• Integrations can be complex to build
  • Integrations are not always smooth

The best approach for your business

Which approach will work best for your business? If you deploy tools from multiple vendors, you’re probably better off choosing an open platform or working with a managed security service provider to leverage those investments. If you’re leaning toward the native approach, are you willing to rip and replace what you have in your technology stack in order to lock in with a single preferred security provider? While the simplicity of this approach is attractive, it may preclude you from deploying more innovative solutions as they emerge in the market.

Understanding how an XDR vendor’s background can help you meet your organizational objectives is also important. If, for example, your organization is in a highly regulated industry with strict reporting and compliance requirements, such as healthcare or financial services, then an XDR vendor with a security information and event management (SIEM) platform will have the deep analytics capabilities and better data log collection and long-term data retention capabilities you require.

On the other hand, XDR vendors coming from the endpoint detection and response (EDR) space are likely to be weaker on analytics but stronger at providing actionable response on the endpoint. Organizations with large numbers of endpoints that need to be monitored—and potentially restored in the event of an attack—will want to partner with these vendors.

Take care to review vendor roadmaps for integration, including scale and scope. Whether a vendor is making its XDR play through acquisition or through partnerships, integration is key. If integrations are being planned, how does the vendor intend to achieve them? As I noted earlier, even if a vendor has acquired other technologies and is now positioning its platform as native, the platform will not be truly native until the vendor’s engineers have fully integrated the new technology into the platform—and stitching together different technologies is not a trivial task.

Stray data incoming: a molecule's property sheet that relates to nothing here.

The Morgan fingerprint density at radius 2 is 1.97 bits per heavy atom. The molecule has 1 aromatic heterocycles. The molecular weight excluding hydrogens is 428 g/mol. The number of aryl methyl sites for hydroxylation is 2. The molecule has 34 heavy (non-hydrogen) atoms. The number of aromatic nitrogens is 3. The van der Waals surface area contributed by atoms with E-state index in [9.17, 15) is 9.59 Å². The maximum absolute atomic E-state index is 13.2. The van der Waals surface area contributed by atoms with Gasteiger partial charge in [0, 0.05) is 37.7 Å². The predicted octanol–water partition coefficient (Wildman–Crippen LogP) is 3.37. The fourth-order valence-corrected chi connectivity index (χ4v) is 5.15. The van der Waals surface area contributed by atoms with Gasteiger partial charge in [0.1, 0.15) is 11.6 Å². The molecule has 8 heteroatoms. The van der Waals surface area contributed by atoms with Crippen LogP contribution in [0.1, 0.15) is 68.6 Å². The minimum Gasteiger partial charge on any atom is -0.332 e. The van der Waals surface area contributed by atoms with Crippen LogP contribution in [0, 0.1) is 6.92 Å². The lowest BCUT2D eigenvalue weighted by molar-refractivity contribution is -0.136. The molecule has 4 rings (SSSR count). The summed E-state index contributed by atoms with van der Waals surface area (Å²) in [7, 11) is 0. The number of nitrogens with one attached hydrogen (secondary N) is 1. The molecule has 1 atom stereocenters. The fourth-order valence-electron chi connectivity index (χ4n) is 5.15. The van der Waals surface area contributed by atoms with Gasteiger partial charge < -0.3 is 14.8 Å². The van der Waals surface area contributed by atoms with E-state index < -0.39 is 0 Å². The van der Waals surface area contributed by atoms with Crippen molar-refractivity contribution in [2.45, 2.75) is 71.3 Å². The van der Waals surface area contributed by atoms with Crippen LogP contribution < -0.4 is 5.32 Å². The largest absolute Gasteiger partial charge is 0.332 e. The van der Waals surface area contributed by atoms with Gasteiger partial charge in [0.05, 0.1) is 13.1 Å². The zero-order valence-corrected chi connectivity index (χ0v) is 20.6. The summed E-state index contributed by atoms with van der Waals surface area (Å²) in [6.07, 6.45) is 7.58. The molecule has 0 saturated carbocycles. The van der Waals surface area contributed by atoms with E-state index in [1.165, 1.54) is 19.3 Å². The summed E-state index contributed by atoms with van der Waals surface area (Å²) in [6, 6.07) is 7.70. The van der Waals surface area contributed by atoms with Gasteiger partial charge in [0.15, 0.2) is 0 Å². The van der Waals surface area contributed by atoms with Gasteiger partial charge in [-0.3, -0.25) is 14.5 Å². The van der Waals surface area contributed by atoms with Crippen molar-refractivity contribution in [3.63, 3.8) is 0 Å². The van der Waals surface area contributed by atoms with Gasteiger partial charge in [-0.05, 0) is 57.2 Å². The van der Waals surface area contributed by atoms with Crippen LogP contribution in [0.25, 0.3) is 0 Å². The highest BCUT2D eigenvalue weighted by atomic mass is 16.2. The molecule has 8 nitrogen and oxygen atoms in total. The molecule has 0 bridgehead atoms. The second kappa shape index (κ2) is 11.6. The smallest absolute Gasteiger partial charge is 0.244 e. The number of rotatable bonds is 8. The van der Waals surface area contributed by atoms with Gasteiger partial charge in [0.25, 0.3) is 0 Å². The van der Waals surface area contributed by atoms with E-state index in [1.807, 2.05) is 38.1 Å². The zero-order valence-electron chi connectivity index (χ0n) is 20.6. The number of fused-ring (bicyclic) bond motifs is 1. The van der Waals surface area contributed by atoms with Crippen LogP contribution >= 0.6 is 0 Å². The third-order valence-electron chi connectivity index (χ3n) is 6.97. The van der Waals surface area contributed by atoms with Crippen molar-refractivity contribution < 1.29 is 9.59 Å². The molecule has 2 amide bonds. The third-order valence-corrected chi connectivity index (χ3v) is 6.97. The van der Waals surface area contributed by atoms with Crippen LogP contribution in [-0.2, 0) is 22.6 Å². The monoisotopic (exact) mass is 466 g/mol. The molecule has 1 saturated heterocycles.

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Managing a complex solution

Gartner has identified XDR as a leading security trend, noting in its 2021 Market Guide for Extended Detection and Response that by the end of 2027, the technology will be used by up to 40% of end-user organizations. And a 2021 researchandmarkets.com report predicts that by 2028, the global XDR market size will reach USD 2.06 billion, expanding at a CAGR of 19.9% from 2021 to 2028.

XDR is the future of threat detection and response, but these solutions are also complex and can be challenging to roll out. Whether you choose to go with a single vendor solution or an open platform, you will need security professionals with training, knowledge, and experience to deploy and manage the solution. If these are not in-house capabilities, you may need a partner to help you.

As you evaluate the different approaches, consider whether there is value for your organization in working with a managed security services provider (MSSP) or managed detection and response (MDR) provider. An MSSP can help you ask the right questions, identify your security gaps, and work through how you’re going to roadmap from your existing technology stack to an XDR implementation.

If your organization has the capabilities to handle day-to-day management of the solution in-house, and therefore does not plan to work with an MSSP or MDR provider, consider leveraging the expertise of a consultant or investing in a product support services retainer, so your security team has access to on-call support when troubleshooting issues, such as for example, deployment or tuning.

World-class managed services

As one of the world’s top providers of security services, including professional services, consulting, and managed services, AT&T Cybersecurity employs highly experienced and industry-certified individuals to deliver high-touch service that includes platform onboarding, initial policy tuning, training, and troubleshooting as needed. AT&T Managed XDR leverages these services to help organizations detect and respond to threats faster.